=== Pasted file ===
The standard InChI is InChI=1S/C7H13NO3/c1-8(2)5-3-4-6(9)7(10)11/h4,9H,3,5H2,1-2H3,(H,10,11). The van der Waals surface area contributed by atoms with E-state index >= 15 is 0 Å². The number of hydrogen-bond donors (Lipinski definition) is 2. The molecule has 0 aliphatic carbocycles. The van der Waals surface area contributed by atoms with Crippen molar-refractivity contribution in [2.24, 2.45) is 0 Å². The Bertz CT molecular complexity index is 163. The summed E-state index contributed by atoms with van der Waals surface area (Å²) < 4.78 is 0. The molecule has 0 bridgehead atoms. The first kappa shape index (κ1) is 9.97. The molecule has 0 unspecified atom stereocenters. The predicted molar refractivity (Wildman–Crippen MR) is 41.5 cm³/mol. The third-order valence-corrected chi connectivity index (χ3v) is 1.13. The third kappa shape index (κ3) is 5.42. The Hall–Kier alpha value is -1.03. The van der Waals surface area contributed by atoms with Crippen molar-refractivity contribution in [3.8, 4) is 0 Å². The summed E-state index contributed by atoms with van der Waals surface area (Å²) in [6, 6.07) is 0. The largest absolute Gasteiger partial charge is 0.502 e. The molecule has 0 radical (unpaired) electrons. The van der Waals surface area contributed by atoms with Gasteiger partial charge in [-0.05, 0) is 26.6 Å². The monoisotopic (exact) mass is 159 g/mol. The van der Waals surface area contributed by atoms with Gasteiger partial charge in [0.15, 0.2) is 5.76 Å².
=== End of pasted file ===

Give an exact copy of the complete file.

The standard InChI is InChI=1S/C7H13NO3/c1-8(2)5-3-4-6(9)7(10)11/h4,9H,3,5H2,1-2H3,(H,10,11). The van der Waals surface area contributed by atoms with E-state index >= 15 is 0 Å². The number of hydrogen-bond donors (Lipinski definition) is 2. The molecule has 0 aliphatic carbocycles. The van der Waals surface area contributed by atoms with Crippen molar-refractivity contribution in [2.24, 2.45) is 0 Å². The Bertz CT molecular complexity index is 163. The summed E-state index contributed by atoms with van der Waals surface area (Å²) < 4.78 is 0. The molecule has 0 bridgehead atoms. The first kappa shape index (κ1) is 9.97. The molecule has 0 unspecified atom stereocenters. The predicted molar refractivity (Wildman–Crippen MR) is 41.5 cm³/mol. The third-order valence-corrected chi connectivity index (χ3v) is 1.13. The third kappa shape index (κ3) is 5.42. The Hall–Kier alpha value is -1.03. The van der Waals surface area contributed by atoms with Crippen molar-refractivity contribution in [3.8, 4) is 0 Å². The summed E-state index contributed by atoms with van der Waals surface area (Å²) in [6, 6.07) is 0. The largest absolute Gasteiger partial charge is 0.502 e. The molecule has 0 radical (unpaired) electrons. The van der Waals surface area contributed by atoms with Gasteiger partial charge in [-0.05, 0) is 26.6 Å². The monoisotopic (exact) mass is 159 g/mol. The van der Waals surface area contributed by atoms with Gasteiger partial charge in [0.15, 0.2) is 5.76 Å².